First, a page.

So this afternoon I was working away on my 15″ MacBook Pro, purchased in April 2006. This computer has been averaging about five to six hours of operation daily with higher uptime on weekends every day since it was purchased. I would surmise total uptime would be about 6,800 to maybe 7,000 hours. Anyway, in the middle of designing a Keynote (Apple iWork presentation software) presentation, the computer freezes. ACK!
I try rebooting the system but all I get is a blinking folder with a question mark in the middle of the screen. Mac users know this is not a good sign, but it may still be rectified by inserting the Install disk and using Disk Utility to try and rebuild the header file for the HDD. Unless the hard drive has died. Well, I use Disk Utility and attempt to Verify the Disk. No can do. The header file is bad. Then I try to Repair the Disk. Not going to happen. The drive is four legs pointing straight up.
Of course, still recovering from using Windoze boxes for the better part of 20 years, I am thinking of all the long drawn out conversations with so-called tech support. I’m remembering how I explain all the steps already taken only to be told to do it again to make sure I do it right or some other such degrading comment. But, I decide to start with Apple Support on their website.
As I’m looking at the page I see a box in the lower left corner that reads:
New in Support. Speak to an expert. Arrange a phone call with an Apple Expert who specializes in your exact question. Talk to us now or later at your convenience. We’ll even call you.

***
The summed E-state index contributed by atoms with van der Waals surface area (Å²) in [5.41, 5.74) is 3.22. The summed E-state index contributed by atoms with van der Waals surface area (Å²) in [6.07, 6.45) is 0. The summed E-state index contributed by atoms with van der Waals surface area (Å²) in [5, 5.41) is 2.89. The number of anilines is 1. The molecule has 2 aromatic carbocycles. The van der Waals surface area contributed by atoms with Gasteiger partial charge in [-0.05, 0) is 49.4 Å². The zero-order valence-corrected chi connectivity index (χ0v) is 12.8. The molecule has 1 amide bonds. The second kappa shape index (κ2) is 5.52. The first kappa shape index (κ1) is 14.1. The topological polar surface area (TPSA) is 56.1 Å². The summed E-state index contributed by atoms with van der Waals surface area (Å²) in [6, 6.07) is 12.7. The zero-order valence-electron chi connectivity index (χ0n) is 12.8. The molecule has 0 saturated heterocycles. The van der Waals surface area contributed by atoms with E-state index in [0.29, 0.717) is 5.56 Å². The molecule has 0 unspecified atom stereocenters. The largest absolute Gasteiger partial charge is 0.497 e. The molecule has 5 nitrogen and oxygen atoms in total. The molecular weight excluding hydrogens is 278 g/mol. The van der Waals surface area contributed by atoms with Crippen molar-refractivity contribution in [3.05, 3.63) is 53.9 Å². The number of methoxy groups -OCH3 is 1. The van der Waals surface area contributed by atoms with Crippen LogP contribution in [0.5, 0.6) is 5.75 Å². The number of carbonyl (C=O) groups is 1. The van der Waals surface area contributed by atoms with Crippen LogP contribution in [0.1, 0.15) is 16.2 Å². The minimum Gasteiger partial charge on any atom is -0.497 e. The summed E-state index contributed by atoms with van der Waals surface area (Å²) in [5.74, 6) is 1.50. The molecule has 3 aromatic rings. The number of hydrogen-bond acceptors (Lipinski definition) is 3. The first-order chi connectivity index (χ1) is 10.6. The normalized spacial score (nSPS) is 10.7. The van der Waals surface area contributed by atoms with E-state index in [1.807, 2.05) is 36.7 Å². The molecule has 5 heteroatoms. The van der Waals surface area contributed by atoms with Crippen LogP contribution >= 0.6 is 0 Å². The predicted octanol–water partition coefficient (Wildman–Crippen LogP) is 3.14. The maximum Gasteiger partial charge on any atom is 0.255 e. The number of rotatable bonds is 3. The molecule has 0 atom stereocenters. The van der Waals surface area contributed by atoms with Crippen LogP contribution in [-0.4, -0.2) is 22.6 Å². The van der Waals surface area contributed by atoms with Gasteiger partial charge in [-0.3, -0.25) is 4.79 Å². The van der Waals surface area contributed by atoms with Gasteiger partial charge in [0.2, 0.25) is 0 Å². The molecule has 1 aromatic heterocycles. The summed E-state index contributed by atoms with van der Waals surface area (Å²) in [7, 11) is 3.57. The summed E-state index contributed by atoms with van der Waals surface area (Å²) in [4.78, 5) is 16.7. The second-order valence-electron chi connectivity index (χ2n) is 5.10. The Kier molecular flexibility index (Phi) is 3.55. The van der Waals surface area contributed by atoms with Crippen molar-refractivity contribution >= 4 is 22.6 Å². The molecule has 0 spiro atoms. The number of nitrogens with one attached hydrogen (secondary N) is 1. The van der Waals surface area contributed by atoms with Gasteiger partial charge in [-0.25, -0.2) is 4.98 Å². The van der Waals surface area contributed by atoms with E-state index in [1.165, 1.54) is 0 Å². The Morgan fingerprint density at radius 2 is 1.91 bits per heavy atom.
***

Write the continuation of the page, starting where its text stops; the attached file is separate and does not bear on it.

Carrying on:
Whoa, whoa, whoa! Did I read that right? Nah, can’t be. This only happens in the fantasies of computer users. But I click on the link. And I am taken to the world of thinking people where I can actually schedule a time when I want to speak with a technical support person … even like right now. This instant! They will call me.
I try it … They did call me! WOW! Just wow! Is this real, not some dream I had. I’m talking to a real, live person who speaks real English and has read the information I included in my issue report. And he actually helped! He told me what I had done to try to get the HDD to be recognized was absoultely correct and the error messages I had put into the issue report were indicative of a dead drive.
Then he actually scheduled a time for me to take the notebook to the Apple Store in Menlo Park so I could have it repaired. So I now have an appointment for repair on Saturday afternoon. I could have had one tonight, but it it Good Friday after all.
Amazing stuff here. In the “old days” it was called Customer Service. Maybe the Smell (read Dell) and HP might get a clue that their customers are all the people who buy their products, not just “major corporations” who shell out on those Blade servers and large-scale purchases of desktops.
So thank you to Apple for actually thinking of every customer as a customer and making the experience painless and memorable for good reasons.